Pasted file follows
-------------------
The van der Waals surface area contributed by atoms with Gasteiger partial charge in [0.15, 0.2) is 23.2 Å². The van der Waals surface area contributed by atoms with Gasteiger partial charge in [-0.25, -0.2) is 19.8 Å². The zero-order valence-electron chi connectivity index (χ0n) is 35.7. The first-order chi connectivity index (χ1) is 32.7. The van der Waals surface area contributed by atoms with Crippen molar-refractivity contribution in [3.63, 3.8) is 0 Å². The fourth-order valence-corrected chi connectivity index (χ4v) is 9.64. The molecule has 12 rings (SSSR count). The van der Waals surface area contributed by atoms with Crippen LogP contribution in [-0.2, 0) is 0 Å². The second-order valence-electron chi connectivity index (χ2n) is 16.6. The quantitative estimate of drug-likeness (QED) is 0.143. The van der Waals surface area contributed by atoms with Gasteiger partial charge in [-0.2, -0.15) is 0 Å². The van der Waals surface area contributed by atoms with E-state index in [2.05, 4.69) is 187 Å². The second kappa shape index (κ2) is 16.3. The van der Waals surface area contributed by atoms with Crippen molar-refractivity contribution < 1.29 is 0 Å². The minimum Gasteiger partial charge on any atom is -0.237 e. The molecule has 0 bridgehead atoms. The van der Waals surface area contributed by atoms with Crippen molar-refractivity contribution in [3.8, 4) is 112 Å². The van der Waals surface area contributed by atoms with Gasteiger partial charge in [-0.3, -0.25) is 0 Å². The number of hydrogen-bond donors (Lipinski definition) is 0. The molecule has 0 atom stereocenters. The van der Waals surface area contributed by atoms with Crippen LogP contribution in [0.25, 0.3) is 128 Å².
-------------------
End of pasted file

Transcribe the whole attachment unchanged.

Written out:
The van der Waals surface area contributed by atoms with Gasteiger partial charge in [0.15, 0.2) is 23.2 Å². The van der Waals surface area contributed by atoms with Gasteiger partial charge in [-0.25, -0.2) is 19.8 Å². The zero-order valence-electron chi connectivity index (χ0n) is 35.7. The first-order chi connectivity index (χ1) is 32.7. The van der Waals surface area contributed by atoms with Crippen molar-refractivity contribution in [3.63, 3.8) is 0 Å². The fourth-order valence-corrected chi connectivity index (χ4v) is 9.64. The molecule has 12 rings (SSSR count). The van der Waals surface area contributed by atoms with Crippen LogP contribution in [-0.2, 0) is 0 Å². The second-order valence-electron chi connectivity index (χ2n) is 16.6. The quantitative estimate of drug-likeness (QED) is 0.143. The van der Waals surface area contributed by atoms with Gasteiger partial charge in [-0.2, -0.15) is 0 Å². The van der Waals surface area contributed by atoms with E-state index in [2.05, 4.69) is 187 Å². The second kappa shape index (κ2) is 16.3. The van der Waals surface area contributed by atoms with Crippen molar-refractivity contribution < 1.29 is 0 Å². The minimum Gasteiger partial charge on any atom is -0.237 e. The molecule has 0 bridgehead atoms. The van der Waals surface area contributed by atoms with Crippen molar-refractivity contribution in [3.8, 4) is 112 Å². The van der Waals surface area contributed by atoms with Gasteiger partial charge in [-0.3, -0.25) is 0 Å². The number of hydrogen-bond donors (Lipinski definition) is 0. The molecule has 0 atom stereocenters. The van der Waals surface area contributed by atoms with Crippen LogP contribution in [0.25, 0.3) is 128 Å².